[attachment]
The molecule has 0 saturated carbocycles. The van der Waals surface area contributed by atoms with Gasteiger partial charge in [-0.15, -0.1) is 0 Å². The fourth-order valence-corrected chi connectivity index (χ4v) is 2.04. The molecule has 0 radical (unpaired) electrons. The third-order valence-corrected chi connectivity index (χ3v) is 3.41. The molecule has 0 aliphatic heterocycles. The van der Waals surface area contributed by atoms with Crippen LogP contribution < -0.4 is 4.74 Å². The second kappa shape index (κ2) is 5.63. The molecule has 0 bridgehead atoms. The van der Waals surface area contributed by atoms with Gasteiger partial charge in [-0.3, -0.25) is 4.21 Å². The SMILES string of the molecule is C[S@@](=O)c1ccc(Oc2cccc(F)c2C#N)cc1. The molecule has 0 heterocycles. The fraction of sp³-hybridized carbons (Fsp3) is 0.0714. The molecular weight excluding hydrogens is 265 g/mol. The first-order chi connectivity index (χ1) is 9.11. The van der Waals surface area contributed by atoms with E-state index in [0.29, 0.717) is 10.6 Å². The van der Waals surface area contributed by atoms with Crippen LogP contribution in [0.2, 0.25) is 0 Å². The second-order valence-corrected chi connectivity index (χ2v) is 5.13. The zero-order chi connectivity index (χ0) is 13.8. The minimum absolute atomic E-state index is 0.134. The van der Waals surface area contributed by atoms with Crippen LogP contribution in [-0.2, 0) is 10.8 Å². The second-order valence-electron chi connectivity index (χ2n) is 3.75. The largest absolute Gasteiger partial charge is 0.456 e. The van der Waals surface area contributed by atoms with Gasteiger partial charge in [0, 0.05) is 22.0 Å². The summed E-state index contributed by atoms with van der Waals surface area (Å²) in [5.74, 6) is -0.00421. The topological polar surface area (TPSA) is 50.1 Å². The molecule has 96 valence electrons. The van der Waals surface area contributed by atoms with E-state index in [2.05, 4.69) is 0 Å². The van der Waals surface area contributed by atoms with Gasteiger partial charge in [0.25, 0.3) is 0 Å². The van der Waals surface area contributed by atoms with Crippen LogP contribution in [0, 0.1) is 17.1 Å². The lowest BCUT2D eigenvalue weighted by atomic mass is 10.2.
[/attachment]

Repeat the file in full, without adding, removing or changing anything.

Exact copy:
The molecule has 0 saturated carbocycles. The van der Waals surface area contributed by atoms with Gasteiger partial charge in [-0.15, -0.1) is 0 Å². The fourth-order valence-corrected chi connectivity index (χ4v) is 2.04. The molecule has 0 radical (unpaired) electrons. The third-order valence-corrected chi connectivity index (χ3v) is 3.41. The molecule has 0 aliphatic heterocycles. The van der Waals surface area contributed by atoms with Crippen LogP contribution < -0.4 is 4.74 Å². The second kappa shape index (κ2) is 5.63. The molecule has 0 bridgehead atoms. The van der Waals surface area contributed by atoms with Gasteiger partial charge in [-0.3, -0.25) is 4.21 Å². The SMILES string of the molecule is C[S@@](=O)c1ccc(Oc2cccc(F)c2C#N)cc1. The molecule has 0 heterocycles. The fraction of sp³-hybridized carbons (Fsp3) is 0.0714. The molecular weight excluding hydrogens is 265 g/mol. The first-order chi connectivity index (χ1) is 9.11. The van der Waals surface area contributed by atoms with E-state index in [0.29, 0.717) is 10.6 Å². The van der Waals surface area contributed by atoms with Crippen LogP contribution in [0.2, 0.25) is 0 Å². The second-order valence-corrected chi connectivity index (χ2v) is 5.13. The zero-order chi connectivity index (χ0) is 13.8. The minimum absolute atomic E-state index is 0.134. The van der Waals surface area contributed by atoms with Crippen LogP contribution in [-0.2, 0) is 10.8 Å². The second-order valence-electron chi connectivity index (χ2n) is 3.75. The largest absolute Gasteiger partial charge is 0.456 e. The van der Waals surface area contributed by atoms with Gasteiger partial charge in [0, 0.05) is 22.0 Å². The summed E-state index contributed by atoms with van der Waals surface area (Å²) in [5.74, 6) is -0.00421. The topological polar surface area (TPSA) is 50.1 Å². The molecule has 96 valence electrons. The van der Waals surface area contributed by atoms with E-state index in [2.05, 4.69) is 0 Å². The van der Waals surface area contributed by atoms with Gasteiger partial charge in [0.25, 0.3) is 0 Å². The van der Waals surface area contributed by atoms with Crippen LogP contribution in [0, 0.1) is 17.1 Å². The lowest BCUT2D eigenvalue weighted by atomic mass is 10.2.